Comptroller John Liu's office found that the Department of Education's five-year plan for NYC21C was not followed.
The Department of Education never checked to see whether an initiative to transform city schools for the 21st century that was announced with a splash in 2009 was paying off, according to an audit released today by Comptroller John Liu.
The audit is the latest in a series by Liu's office to conclude that the department does not adequately evaluate its programs and initiatives, which the Bloomberg administration has always delivered in rapid succession.
The audit also has the department insisting that a technology initiative once billed as "the most exciting work we are now embarking on here in New York City's public schools" was actually a "small educational initiative" in just a handful of schools.
The initiative, called NY21C, was unveiled in May 2009 at the iSchool, a centerpiece of the department's efforts to rethink schools using technology. Then-Chancellor Joel Klein said the program, which the city billed as a "research and development project" in promotional materials, would quickly expand across the entire city.
The initiative did expand — but it also quickly evolved. In 2010, NYC21C became the 81-school Innovation Zone, and seven of the original 10 schools were dispersed into different branches of the zone. Since then, Klein and John White, another official who championed the Innovation Zone, have left the Department of Education, and the department's focus has shifted away from innovation and toward making instruction more rigorous in all schools through new learning standards.
Figuring out just whether NYC21C accomplished the goals set out in its original five-year plan was lost in the shuffle, the audit concludes.
Joel Rose, founder of the School of One, is leaving the New York City Department of Education
The founder of the School of One, one of the city's most touted educational innovations, will expand that model nationally — by leaving the city Department of Education that helped him create it. The founder, Joel Rose, announced his move in an email to colleagues this morning.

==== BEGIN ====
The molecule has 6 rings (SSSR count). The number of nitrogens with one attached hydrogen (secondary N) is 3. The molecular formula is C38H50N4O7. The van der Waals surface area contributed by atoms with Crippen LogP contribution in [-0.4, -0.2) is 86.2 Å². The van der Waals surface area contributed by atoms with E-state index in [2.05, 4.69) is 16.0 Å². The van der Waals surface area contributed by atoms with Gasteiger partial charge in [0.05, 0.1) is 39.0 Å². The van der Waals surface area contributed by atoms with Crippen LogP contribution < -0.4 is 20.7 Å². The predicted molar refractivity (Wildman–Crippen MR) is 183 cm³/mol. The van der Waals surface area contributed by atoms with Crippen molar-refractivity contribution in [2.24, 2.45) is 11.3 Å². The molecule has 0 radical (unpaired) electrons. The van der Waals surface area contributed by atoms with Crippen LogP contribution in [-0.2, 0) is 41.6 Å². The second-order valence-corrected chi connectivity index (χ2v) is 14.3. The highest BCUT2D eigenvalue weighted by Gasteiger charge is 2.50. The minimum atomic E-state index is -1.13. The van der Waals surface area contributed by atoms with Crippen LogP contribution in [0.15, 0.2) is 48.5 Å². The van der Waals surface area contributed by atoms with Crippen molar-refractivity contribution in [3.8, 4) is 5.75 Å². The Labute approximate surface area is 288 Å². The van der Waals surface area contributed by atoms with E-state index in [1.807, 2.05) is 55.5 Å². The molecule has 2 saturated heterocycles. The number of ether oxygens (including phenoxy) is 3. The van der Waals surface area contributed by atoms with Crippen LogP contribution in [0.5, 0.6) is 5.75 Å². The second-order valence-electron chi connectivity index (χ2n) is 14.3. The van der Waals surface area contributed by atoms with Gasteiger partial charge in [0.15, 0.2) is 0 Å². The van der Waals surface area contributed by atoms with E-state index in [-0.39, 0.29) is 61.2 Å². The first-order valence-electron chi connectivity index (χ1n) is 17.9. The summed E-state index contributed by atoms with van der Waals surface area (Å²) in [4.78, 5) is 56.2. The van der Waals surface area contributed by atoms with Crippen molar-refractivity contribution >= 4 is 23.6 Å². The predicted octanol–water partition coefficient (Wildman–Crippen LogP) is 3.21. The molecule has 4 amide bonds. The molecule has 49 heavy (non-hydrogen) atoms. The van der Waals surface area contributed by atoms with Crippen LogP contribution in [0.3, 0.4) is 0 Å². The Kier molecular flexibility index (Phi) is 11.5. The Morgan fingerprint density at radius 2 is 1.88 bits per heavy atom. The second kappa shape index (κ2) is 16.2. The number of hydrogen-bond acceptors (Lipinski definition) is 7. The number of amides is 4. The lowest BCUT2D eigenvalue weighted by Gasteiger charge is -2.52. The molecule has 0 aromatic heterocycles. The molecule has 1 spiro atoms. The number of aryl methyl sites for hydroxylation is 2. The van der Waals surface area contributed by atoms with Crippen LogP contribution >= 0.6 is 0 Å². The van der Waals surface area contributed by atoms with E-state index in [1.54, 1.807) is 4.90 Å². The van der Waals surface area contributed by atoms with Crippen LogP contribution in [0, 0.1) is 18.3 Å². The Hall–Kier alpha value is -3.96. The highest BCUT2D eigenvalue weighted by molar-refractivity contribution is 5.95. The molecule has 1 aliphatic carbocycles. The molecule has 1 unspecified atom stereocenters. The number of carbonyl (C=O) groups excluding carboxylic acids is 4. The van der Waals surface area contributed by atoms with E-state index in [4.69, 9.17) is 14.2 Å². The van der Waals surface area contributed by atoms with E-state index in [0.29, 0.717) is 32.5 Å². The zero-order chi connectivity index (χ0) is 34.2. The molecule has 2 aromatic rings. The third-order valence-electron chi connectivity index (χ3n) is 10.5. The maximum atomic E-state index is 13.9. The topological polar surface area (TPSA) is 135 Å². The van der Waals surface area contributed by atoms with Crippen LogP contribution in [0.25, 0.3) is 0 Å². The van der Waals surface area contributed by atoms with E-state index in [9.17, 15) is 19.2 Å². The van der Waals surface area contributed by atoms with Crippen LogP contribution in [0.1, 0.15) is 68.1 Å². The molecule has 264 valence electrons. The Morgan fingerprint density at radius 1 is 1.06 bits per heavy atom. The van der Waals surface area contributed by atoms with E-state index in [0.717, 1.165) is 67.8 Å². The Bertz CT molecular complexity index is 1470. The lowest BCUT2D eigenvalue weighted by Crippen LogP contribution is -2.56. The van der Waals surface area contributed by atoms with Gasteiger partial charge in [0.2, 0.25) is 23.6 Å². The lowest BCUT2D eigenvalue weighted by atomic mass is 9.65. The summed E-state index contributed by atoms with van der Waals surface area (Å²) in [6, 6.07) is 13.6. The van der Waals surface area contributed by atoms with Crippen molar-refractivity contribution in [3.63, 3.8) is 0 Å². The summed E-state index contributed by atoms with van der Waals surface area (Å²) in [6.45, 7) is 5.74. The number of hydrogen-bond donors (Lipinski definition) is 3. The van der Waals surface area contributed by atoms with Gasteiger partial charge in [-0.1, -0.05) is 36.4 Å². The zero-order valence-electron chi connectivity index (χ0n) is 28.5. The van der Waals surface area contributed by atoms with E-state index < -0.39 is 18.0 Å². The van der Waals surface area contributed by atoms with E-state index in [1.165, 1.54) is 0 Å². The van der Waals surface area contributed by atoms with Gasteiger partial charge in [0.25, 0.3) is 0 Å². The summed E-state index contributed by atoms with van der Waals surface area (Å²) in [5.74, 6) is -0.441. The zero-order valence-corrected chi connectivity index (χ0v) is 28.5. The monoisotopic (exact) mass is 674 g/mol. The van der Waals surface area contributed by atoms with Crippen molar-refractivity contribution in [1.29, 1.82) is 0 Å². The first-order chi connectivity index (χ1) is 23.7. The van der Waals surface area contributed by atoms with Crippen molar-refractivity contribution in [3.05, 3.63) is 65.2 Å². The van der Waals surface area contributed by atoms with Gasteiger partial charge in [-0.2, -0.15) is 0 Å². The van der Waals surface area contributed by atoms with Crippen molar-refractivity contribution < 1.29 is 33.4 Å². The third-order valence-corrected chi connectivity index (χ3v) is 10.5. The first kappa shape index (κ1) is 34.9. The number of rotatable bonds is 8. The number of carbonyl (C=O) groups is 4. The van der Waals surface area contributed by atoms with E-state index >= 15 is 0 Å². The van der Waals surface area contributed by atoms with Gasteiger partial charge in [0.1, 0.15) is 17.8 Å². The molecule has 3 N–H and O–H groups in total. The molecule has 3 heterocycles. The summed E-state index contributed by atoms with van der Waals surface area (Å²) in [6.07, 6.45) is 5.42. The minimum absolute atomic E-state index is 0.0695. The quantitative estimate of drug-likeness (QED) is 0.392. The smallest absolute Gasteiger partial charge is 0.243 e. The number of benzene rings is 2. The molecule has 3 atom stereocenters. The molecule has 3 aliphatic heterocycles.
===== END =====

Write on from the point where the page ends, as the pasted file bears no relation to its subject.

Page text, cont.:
The School of One is part of a national effort to re-imagine how teaching and learning happen at schools by taking advantage of technology. At the three schools that work with the School of One model in New York City, teachers still lead instruction, but they do so with the aid of a "learning algorithm" that creates a personalized program of study for every student.
The idea is to free educators from the more rote elements of school and let them, as Rose put it to us in 2009, "focus on is the hardest part of the equation, which is delivering great lessons." In the first pilot of the program, a summer math program launched in 2009, School of One reported that its students learned significantly faster, citing externally commissioned research.
The three schools will continue to operate under the guidance of the Innovation Zone, or iZone, team inside Tweed Courthouse. But with Rose's departure, the national apparatus around School of One — from press attention to large foundation grants — will leave the Department of Education and follow him to a new nonprofit he plans to create.
The move raises questions about New York City's capacity to act as an incubator for educational innovation. For one, will programs incubated by the iZone stay in New York City for the long haul? Or will they follow the School of One's path: attracting national attention for a few years and then seeking another home?